Netflix alternative Mubi cancels plan to launch localized service in China

Mubi, an alternative take on Netflix, has scrapped plans to launch a local version of its streaming service in China.

Back in January, the London-based company announced plans to introduce a joint-venture alongside Huanxi Media, a local media production firm in China, as part of a deal that would see Huanxi invest a total of $50 million into both Mubi China and the global Mubi service.

That isn’t going ahead, according to a filing made to the Hong Kong stock exchange from Huanxi, which explained that the previous agreement has been terminated. Huanxi didn’t provide a reason for the termination, but it did say that both sides are “discussing other possible forms of cooperation.”

There’s no suggestion at this point that the decision impacting Mubi — which differs from Netflix and others through a rolling selection of 30 films which are available for a month and mainly independent productions — is censorship-related, but it is hard to ignore recent issues in China’s online content space.


Apple’s iTunes Movies and iBooks stores were closed down in China in April — again, without comment — just six months after launch. Then, less than a week after Apple’s about-turn, Disney’s video streaming service — DisneyLife — was shuttered barely five months after its launch on Chinese soil.

In the latter case, government involvement was suspected despite DisneyLife launching in partnership with Alibaba, the kind of partner most overseas firms would seek out for dealing with government-related issues. While Apple only said it hoped to relaunch the services “soon,” the New York Times reported that they were forced offline after an order from the State Administration of Press, Publication, Radio, Film and Television.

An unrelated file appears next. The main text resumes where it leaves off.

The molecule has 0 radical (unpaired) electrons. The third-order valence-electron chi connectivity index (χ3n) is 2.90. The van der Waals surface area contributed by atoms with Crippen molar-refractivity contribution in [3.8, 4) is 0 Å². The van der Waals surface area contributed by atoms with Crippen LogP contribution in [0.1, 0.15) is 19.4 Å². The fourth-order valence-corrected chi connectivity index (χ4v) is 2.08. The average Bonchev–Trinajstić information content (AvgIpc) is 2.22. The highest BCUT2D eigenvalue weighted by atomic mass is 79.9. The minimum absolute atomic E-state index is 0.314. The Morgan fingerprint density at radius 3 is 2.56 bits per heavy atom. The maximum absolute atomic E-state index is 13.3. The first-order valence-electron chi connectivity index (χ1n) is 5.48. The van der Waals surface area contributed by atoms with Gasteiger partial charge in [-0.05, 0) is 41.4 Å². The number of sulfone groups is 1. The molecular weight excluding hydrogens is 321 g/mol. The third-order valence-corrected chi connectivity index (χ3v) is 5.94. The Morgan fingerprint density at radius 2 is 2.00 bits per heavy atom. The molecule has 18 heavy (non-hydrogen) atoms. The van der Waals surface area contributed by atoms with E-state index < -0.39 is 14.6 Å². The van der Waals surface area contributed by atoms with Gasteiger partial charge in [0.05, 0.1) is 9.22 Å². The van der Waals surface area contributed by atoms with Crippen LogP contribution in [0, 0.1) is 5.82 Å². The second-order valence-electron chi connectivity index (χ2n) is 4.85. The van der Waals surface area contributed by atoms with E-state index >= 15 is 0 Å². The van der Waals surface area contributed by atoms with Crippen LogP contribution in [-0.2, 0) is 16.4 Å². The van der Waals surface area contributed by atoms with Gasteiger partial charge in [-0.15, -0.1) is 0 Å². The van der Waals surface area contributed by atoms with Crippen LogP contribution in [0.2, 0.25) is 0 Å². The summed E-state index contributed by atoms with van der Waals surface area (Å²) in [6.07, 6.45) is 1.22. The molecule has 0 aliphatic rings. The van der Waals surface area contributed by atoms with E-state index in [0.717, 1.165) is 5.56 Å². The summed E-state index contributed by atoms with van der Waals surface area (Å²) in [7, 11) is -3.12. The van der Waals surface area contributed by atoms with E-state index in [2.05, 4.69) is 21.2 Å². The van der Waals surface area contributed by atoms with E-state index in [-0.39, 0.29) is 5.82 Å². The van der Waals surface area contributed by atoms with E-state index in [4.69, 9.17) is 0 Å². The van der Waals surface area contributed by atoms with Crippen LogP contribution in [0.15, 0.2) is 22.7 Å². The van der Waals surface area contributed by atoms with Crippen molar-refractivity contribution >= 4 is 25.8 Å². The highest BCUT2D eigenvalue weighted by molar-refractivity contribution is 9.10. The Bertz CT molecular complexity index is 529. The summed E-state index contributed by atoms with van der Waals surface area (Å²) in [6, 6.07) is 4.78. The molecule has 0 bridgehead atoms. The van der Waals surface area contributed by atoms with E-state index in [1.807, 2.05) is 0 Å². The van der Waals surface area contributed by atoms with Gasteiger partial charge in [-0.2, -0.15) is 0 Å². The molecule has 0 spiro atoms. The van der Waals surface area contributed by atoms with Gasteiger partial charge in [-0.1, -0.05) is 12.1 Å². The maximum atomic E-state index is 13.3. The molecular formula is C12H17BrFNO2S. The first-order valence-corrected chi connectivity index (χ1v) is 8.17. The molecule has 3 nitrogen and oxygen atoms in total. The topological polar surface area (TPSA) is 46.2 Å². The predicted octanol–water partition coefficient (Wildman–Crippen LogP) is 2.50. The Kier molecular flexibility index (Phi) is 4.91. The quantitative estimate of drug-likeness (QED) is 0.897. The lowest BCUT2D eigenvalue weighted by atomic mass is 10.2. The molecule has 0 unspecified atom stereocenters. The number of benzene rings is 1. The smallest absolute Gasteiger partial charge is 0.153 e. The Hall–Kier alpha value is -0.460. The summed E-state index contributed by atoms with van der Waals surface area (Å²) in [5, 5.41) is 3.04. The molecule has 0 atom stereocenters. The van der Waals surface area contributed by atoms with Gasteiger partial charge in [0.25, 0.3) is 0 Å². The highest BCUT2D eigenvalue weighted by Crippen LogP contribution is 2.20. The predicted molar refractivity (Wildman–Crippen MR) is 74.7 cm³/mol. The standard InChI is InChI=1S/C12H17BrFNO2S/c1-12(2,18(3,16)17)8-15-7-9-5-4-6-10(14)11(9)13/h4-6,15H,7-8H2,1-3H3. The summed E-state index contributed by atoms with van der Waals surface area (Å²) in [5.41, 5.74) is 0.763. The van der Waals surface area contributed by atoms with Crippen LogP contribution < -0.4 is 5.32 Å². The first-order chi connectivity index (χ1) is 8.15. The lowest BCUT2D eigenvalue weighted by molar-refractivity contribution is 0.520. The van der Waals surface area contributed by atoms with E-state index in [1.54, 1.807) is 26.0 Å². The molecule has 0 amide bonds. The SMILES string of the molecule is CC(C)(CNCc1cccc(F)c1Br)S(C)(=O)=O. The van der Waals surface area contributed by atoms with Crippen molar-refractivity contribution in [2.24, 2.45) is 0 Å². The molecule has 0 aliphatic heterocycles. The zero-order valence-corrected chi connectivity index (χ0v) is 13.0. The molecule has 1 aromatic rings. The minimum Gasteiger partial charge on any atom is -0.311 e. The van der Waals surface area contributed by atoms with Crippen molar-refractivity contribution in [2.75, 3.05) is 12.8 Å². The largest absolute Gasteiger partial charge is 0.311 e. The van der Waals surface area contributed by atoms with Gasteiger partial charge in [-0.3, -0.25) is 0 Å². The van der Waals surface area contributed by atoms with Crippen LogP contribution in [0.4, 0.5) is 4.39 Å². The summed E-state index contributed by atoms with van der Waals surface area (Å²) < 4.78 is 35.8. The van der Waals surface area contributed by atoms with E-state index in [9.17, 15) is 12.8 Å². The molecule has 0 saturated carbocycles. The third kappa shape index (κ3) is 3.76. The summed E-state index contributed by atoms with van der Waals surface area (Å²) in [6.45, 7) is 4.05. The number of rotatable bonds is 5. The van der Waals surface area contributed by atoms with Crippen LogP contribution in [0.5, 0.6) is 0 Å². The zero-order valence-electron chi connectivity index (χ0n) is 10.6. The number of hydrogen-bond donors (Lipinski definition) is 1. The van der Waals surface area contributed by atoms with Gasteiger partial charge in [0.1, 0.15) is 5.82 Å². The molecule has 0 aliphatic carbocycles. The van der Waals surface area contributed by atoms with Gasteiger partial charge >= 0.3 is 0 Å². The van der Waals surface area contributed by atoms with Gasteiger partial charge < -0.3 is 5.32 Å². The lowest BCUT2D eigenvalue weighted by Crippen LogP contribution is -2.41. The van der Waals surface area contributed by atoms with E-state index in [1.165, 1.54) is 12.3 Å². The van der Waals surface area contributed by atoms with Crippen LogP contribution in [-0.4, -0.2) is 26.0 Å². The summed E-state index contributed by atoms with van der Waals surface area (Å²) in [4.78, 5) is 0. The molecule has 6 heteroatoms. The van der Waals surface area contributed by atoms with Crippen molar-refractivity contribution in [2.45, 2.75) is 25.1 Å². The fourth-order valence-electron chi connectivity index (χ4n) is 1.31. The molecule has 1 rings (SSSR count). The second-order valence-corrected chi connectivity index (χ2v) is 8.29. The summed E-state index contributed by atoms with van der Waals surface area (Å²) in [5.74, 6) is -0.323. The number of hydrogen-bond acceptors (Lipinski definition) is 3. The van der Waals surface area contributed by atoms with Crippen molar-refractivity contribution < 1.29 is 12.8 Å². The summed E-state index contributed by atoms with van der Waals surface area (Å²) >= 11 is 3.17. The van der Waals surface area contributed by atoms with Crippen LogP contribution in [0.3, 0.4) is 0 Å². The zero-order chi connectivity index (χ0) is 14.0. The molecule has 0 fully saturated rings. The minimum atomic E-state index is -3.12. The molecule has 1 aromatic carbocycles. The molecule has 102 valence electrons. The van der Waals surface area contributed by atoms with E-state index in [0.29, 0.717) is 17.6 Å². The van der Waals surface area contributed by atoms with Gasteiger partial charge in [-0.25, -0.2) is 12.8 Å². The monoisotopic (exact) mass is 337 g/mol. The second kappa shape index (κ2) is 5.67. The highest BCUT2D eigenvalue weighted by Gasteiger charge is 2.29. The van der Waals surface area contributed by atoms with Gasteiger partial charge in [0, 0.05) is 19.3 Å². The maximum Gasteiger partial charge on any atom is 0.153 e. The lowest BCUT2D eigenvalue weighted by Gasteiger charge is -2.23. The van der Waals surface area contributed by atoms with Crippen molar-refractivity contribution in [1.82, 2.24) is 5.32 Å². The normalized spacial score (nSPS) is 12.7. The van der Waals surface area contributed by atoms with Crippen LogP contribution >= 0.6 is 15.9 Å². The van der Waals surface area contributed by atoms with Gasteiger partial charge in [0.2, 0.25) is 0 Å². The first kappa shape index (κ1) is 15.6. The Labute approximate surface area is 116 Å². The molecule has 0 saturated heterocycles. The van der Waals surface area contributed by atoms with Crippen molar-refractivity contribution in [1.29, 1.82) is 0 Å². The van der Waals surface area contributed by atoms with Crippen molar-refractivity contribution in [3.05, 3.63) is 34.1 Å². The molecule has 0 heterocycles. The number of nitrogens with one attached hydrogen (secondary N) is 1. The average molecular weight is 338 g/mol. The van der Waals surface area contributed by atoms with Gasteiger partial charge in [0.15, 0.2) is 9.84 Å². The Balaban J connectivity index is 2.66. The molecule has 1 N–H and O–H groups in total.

TechCrunch has contacted Mubi for comment, but we haven’t received a response at the time of writing.

“Huanxi and MUBI have agreed to terminate the existing Framework Agreement, however we are still discussing other possible forms of cooperation for the future and both parties remain committed to a truly global vision,” Efe Cakarel, CEO and Founder, MUBI told TechCrunch in a statement.

“The company’s business plans and operations remain the same. We continue to pursue strong acquisitions as we have done in the past year, as well as continuing to develop new partnerships and focus on forthcoming productions,” he added.

Uncertainties around censorship, the existence of hugely popular rival video services, and the need to find a solid partner are among the reasons why Netflix is yet to roll out in China. The U.S. firm stunned the media industry when it launched in 130 new countries in one go in January, but China is notably one of just three countries on the planet where its service isn’t available today.

There has been plenty of speculation about whether the company would enter China. Netflix was reportedly in talks with Alibaba over a potential partnership, but that alliance seemed less likely after Alibaba launched its own subscription-based streaming service in China. Nonetheless, Netflix CEO Reed Hastings has consistently said he is aiming to bring the service to Chinese shores: this news just made it clearer why the company — which has the added pressure of being a listed entity — is taking its sweet time over that.